Jagdish Bhagwati, professor of economics and law at Columbia University and senior fellow in international economics at the Council on Foreign Relations, and Arvind Panagariya, professor of economics and Indian political economy at Columbia University, write in Project Syndicate that the Obama administration should stand up against efforts to put through discriminatory trade policies. Such measures violate World Trade Organization regulations and hurt free trade efforts.
QUOTE: Is it too unrealistic to hope that the Obama administration, which has so far been far too responsive to weak economics and strong politics, will stand up to these demands?
Key to North Korean stability may lie in Kim Jong-Il’s longevity
In an interview with CFR.org, National Intelligence Fellow Sue Mi Terry states that if North Korean leader Kim Jong-Il dies before the nation has accepted his succession plan, there could be trouble within the regime. She argues that the new leadership would initially be very fragile.
QUOTE: The key to making this particular succession process go smoothly depends on Kim Jong-Il living long enough for people to really buy into this. Kim Jong-Il has just begun the selling process to the military and the public. If he is able to sell it to the military and everyone else, I think he'll have a better chance.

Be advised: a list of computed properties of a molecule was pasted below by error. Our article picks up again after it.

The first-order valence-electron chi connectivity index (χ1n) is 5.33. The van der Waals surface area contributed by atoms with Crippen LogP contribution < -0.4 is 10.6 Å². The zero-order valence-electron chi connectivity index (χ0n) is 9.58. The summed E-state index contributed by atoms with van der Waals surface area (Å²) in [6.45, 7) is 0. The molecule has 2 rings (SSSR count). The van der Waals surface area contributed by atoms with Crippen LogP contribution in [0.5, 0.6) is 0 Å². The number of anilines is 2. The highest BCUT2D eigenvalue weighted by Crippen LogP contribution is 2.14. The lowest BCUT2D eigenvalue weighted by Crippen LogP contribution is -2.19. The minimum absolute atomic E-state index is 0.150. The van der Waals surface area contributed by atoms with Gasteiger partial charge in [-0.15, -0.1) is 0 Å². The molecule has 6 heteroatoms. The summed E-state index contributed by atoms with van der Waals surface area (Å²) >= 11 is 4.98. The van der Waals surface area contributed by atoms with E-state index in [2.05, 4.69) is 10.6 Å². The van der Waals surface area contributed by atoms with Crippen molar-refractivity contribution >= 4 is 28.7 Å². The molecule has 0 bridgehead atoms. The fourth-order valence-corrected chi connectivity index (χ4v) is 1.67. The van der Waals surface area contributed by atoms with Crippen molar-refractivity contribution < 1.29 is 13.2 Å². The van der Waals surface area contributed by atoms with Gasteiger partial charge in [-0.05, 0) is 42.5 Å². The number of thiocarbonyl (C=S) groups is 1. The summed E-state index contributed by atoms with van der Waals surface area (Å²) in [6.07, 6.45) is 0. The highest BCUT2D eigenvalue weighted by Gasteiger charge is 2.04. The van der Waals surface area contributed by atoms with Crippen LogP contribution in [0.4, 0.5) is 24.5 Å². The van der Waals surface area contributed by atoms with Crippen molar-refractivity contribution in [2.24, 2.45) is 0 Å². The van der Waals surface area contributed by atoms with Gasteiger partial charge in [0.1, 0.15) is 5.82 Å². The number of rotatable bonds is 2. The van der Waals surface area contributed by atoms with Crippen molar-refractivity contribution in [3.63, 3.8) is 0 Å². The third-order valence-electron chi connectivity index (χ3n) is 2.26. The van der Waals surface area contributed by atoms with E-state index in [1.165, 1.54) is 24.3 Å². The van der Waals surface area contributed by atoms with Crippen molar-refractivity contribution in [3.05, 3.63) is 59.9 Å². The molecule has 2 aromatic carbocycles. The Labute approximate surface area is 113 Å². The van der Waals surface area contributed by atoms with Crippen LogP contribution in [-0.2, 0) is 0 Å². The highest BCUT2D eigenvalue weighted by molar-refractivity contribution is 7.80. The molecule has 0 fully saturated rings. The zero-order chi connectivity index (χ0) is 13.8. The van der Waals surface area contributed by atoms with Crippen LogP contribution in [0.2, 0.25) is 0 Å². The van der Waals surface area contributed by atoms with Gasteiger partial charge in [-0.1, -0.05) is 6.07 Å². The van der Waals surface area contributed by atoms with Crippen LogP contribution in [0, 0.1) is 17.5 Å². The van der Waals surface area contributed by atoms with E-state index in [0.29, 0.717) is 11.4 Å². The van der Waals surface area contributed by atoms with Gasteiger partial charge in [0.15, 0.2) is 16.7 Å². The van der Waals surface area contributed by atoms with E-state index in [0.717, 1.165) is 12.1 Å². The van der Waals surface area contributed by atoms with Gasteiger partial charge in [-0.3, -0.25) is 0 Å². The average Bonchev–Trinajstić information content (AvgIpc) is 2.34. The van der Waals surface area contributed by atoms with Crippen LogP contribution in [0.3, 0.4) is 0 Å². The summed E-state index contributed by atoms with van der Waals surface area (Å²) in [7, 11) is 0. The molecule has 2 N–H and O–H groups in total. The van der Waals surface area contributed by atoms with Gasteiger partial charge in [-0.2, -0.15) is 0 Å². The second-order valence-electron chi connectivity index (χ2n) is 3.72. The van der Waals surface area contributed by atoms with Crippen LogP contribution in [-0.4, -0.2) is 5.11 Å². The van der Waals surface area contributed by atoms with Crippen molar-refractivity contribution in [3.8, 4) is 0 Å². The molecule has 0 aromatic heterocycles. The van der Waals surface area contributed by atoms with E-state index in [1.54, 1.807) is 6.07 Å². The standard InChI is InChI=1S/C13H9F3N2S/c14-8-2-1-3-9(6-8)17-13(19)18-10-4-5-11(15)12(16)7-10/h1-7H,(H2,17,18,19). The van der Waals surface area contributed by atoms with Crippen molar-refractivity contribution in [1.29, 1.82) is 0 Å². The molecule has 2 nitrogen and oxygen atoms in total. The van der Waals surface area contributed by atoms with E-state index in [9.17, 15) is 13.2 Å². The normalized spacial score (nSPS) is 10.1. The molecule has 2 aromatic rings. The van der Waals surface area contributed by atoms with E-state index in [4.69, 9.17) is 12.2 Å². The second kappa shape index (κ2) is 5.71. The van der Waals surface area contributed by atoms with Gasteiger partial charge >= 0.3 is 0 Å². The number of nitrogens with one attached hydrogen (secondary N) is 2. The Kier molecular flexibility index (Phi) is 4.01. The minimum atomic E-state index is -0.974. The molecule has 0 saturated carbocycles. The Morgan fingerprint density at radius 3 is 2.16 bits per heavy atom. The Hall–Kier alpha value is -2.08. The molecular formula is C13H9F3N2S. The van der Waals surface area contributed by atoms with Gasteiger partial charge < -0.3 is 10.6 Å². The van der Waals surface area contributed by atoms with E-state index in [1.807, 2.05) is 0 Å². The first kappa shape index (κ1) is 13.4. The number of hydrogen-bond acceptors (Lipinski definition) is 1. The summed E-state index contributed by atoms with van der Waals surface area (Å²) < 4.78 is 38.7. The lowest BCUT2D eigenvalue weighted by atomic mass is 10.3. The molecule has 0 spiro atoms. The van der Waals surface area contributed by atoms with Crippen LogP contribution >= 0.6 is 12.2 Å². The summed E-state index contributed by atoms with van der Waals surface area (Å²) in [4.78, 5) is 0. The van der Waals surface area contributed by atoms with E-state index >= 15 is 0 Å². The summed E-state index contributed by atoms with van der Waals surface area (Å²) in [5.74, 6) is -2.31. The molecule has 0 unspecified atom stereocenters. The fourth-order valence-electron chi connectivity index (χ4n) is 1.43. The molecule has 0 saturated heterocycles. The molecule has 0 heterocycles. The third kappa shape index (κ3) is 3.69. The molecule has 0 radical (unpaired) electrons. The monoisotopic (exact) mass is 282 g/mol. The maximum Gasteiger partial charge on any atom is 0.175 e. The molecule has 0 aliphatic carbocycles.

Pakistan could learn from Bangladesh
Columnist Sadanand Dhume writes in the Wall Street Journal that despite its rocky past, Bangladesh has become a model for development. It has managed to grow its economy, become a major garment exporter, curb population growth and confront terrorism and radical Islamic ideology.
QUOTE: Nearly 40 years ago, only the most reckless optimist would have bet on flood-prone, war-ravaged Bangladesh over relatively stable and prosperous Pakistan. But with a higher growth rate, a lower birth rate, and a more internationally competitive economy, yesterday's basket case may have the last laugh.